Biopsy specimens of the violaceous papules revealed compact hyperkeratosis, hypergranulosis, frequent necrotic keratinocytes, and basal layer vacuolization, with a dermal bandlike mononuclear cell infiltrate obscuring the dermoepidermal junction. Eosinophils were present in the infiltrate and in the epidermis. The possibility of autoimmune bullous disease was raised, but was considered less likely than a lichenoid drug eruption due to lisinopril therapy until the patient developed tense vesicles. Direct immunofluorescence of perilesional skin revealed positive linear staining for C3 (Figure 3) and IgG along the dermoepidermal junction. The patient continued to develop vesicles overlying LP-like lesions on the lower extremities as well as on normal skin. A 2-week prednisone taper beginning at 20 mg/d was initiated, with close surveillance of blood glucose levels. The vesicles quickly resolved. The pruritic lichenoid papules persisted but are responding to resumed treatment with narrowband UV-B.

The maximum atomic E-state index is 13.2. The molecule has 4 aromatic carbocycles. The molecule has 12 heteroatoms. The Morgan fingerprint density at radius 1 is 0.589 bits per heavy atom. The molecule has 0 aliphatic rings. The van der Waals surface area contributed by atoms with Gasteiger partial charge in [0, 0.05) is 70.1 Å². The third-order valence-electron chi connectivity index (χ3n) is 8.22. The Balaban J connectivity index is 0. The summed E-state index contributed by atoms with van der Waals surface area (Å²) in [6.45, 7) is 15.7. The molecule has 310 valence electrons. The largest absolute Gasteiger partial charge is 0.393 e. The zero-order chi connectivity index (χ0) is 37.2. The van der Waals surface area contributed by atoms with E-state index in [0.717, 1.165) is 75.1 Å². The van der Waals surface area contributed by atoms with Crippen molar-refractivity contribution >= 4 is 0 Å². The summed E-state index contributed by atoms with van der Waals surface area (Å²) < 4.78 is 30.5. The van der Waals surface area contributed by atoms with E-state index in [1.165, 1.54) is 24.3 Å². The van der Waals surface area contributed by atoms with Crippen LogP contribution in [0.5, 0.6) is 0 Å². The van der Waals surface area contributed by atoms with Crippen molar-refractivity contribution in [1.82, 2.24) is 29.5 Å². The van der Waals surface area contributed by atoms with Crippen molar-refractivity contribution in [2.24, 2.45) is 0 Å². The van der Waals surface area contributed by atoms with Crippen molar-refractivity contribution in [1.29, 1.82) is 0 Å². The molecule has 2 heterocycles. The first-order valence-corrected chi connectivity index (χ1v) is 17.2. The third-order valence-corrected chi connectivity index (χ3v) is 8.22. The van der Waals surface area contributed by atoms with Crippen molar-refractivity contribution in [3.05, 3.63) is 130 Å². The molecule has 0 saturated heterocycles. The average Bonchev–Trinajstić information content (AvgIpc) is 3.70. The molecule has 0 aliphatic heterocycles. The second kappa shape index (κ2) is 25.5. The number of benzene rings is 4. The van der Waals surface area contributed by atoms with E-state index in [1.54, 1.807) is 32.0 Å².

Vesicles in a Patient With a Lichenoid Eruption—Diagnosis. Arch Dermatol. 2003;139(10):1363–1368. doi:10.1001/archderm.139.10.1363-a
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